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J Microbiol Methods. 2009 Apr;77(1):41-7. doi: 10.1016/j.mimet.2009.01.001. Epub 2009 Jan 6.

A high throughput Nile red method for quantitative measurement of neutral lipids in microalgae.

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1
Department of Applied Biological Sciences, Arizona State University, Mesa, AZ 85212, USA.

Abstract

Isolation of high neutral lipid-containing microalgae is key to the commercial success of microalgae-based biofuel production. The Nile red fluorescence method has been successfully applied to the determination of lipids in certain microalgae, but has been unsuccessful in many others, particularly those with thick, rigid cell walls that prevent the penetration of the fluorescence dye. The conventional "one sample at a time" method was also time-consuming. In this study, the solvent dimethyl sulfoxide (DMSO) was introduced to microalgal samples as the stain carrier at an elevated temperature. The cellular neutral lipids were determined and quantified using a 96-well plate on a fluorescence spectrophotometer with an excitation wavelength of 530 nm and an emission wavelength of 575 nm. An optimized procedure yielded a high correlation coefficient (R(2)=0.998) with the lipid standard triolein and repeated measurements of replicates. Application of the improved method to several green algal strains gave very reproducible results with relative standard errors of 8.5%, 3.9% and 8.6%, 4.5% for repeatability and reproducibility at two concentration levels (2.0 microg/mL and 20 microg/mL), respectively. Moreover, the detection and quantification limits of the improved Nile red staining method were 0.8 microg/mL and 2.0 microg/mL for the neutral lipid standard triolein, respectively. The modified method and a conventional gravimetric determination method provided similar results on replicate samples. The 96-well plate-based Nile red method can be used as a high throughput technique for rapid screening of a broader spectrum of naturally-occurring and genetically-modified algal strains and mutants for high neutral lipid/oil production.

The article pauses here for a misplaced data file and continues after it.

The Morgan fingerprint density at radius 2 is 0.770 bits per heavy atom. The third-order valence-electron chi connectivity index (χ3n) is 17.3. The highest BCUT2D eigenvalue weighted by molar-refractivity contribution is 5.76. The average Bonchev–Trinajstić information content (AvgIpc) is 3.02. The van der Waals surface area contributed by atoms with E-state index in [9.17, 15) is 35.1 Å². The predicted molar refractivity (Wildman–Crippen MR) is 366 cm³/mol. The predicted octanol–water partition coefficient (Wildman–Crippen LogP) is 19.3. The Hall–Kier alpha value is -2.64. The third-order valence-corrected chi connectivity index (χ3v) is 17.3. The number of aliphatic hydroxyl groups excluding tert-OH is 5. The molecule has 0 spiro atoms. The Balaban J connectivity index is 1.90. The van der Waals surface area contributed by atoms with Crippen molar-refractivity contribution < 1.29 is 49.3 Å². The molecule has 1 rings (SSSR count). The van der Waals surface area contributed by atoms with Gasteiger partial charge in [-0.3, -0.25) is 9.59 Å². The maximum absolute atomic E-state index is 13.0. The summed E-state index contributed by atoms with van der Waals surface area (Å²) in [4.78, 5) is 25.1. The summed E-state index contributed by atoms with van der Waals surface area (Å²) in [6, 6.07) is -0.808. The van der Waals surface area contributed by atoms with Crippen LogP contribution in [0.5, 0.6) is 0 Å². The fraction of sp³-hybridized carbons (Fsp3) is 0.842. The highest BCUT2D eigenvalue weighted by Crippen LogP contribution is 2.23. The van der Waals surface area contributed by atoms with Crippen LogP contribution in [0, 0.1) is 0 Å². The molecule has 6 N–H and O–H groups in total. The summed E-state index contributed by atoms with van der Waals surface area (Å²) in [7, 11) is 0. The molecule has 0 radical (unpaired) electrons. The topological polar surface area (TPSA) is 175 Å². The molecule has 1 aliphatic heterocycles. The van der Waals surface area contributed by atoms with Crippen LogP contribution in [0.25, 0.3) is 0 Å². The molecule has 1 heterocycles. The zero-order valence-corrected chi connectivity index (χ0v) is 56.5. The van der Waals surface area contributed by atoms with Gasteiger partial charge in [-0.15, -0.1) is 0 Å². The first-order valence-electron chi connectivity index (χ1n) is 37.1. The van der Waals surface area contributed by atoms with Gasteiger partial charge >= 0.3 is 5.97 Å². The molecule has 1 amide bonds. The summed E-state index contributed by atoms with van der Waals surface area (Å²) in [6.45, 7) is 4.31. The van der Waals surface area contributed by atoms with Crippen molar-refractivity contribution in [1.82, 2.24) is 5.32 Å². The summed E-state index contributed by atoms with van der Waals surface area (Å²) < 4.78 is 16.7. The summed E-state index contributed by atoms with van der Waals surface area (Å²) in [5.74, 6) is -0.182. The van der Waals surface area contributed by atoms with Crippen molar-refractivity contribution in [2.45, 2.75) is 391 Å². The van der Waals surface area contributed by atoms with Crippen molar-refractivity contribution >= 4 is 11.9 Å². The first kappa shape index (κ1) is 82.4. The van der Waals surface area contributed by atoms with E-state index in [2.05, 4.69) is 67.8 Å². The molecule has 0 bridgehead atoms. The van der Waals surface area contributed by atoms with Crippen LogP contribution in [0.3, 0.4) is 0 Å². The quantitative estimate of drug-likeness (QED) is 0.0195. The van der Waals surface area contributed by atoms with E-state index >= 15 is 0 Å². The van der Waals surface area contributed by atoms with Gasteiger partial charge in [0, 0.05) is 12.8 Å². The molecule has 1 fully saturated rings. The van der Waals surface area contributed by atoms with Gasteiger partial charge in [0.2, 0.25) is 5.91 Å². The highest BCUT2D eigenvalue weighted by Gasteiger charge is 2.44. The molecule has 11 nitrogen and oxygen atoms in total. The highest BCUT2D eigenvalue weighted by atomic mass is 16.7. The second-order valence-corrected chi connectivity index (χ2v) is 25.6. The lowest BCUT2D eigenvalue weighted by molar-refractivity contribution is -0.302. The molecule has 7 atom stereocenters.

PMID:
19162091
DOI:
10.1016/j.mimet.2009.01.001
[Indexed for MEDLINE]
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